-- For immediate release to media --
March 3, 2010, 10 am EST
International Tribunal on Burma Calls for End to Impunity of Military Regime
(New York) Nobel Peace Laureates Shirin Ebadi and Jody Williams - along with human rights experts Dr. Heisoo Shin (Korea) and Professor Vitit Muntarbhorn (Thailand) - today released the findings and recommendations developed during the International Tribunal on Crimes Against Women of Burma held this week in New York City. The quasi-legal event featured compelling testimony - the first ever - of 12 women from Burma who have suffered rape, torture, and other crimes at the hands of the military junta. The event highlighted the egregious human rights crimes, including rape as a weapon of war, and called for policymakers to demand a last resort: the International Criminal Court.
"Women should no longer be invisible when crimes are committed against them with impunity," said Jody Williams, who won the Nobel Peace Prize in 1997. "The history of violence and oppression of women in Burma is long and sordid--and must come to an end."
A few of the women who testified are colleagues of Aung San Suu Kyi, the leader of the opposition, still under house arrest and a prisoner of General Than Shwe. Than Shwe is the war criminal who has reigned terror over the people of Burma for decades. World leaders have rallied in support of her freedom countless times since her Nobel Peace Prize award in 1991, passing UN resolutions almost annually and demanding the release of her and other political prisoners. But these cries have fallen on deaf ears, with the international community failing to hold General Shwe and his cronies criminally responsible. The resulting impunity has given the ruling generals of Burma even more license to escalate their power and continue to inflict violence on the people of Burma.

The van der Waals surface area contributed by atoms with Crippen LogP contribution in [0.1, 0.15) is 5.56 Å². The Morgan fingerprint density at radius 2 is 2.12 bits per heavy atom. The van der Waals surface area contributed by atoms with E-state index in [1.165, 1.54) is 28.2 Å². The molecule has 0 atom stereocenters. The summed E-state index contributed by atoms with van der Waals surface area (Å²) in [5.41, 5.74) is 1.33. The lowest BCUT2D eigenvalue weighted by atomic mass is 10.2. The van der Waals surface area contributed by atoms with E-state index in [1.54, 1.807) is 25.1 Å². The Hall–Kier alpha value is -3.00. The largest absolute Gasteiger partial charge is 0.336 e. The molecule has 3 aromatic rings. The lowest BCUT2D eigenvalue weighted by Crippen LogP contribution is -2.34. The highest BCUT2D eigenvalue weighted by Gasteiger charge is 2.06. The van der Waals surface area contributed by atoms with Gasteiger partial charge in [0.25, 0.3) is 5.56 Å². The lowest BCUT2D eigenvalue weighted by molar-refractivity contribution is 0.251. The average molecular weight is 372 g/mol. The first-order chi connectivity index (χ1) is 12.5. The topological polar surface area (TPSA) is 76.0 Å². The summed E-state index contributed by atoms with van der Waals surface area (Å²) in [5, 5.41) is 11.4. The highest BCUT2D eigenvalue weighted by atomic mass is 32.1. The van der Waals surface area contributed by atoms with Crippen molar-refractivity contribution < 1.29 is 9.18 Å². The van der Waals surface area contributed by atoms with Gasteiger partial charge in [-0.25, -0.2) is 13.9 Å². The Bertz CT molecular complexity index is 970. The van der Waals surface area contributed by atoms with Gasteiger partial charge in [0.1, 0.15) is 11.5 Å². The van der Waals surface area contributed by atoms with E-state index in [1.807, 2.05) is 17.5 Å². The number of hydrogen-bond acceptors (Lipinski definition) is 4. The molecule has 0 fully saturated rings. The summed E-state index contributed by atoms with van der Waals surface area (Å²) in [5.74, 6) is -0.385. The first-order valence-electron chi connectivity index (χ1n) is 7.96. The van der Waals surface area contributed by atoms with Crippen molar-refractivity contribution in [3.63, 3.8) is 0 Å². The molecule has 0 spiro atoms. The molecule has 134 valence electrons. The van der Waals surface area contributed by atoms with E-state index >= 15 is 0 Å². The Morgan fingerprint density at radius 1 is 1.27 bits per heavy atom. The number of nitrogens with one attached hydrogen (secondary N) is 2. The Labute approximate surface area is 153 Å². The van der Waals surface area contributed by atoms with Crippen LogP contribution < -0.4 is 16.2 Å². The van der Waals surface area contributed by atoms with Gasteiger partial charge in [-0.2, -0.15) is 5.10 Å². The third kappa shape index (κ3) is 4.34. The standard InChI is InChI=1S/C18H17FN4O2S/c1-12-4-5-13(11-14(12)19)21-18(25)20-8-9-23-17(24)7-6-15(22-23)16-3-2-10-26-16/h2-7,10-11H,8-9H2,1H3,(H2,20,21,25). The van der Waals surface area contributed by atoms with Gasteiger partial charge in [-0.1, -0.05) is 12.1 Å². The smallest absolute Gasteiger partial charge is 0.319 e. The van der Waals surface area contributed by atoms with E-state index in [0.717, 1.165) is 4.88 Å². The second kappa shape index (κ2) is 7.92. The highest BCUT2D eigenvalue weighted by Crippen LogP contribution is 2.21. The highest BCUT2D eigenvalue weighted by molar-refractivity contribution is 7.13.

"We live in globalized world, which means that Burma cannot do whatever it wants to its people within its own walls," said Shirin Ebadi, who won the Nobel Peace Prize in 2003. "Globalization is effective when it helps bring an end to injustice. The international community cannot stand by and let other countries to use their sovereignty to commit atrocities against their own people."
The purpose of the Tribunal was to spotlight the oppression of women of Burma in order to encourage policymakers and political leaders to take specific action now. There has never been a call to refer Burma to the International Criminal Court. The women Nobel Laureates have joined with the Women's League of Burma to highlight the systemic use of rape and other forms of violence against ethnic women in Burma. The Women's League of Burma is an umbrella organization comprising thirteen women's organizations of different ethnic backgrounds in Burma.
The women who testified now live in Thailand, Bangladesh, the US and Canada and traveled to New York to tell their personal stories and those of their families. Their stories include a range of horrific human rights violations and crimes. Testimony was organized into three categories: violence against women (rape, sexual violence, trafficking), civil and political violations (torture, arbitrary arrest and detention, harassment), and social, economic and cultural violations (forced labor, portering, relocation). Violence against women in Burma is often ethnically motivated, particularly minority groups such as the Karen who have been brutally persecuted by the military regim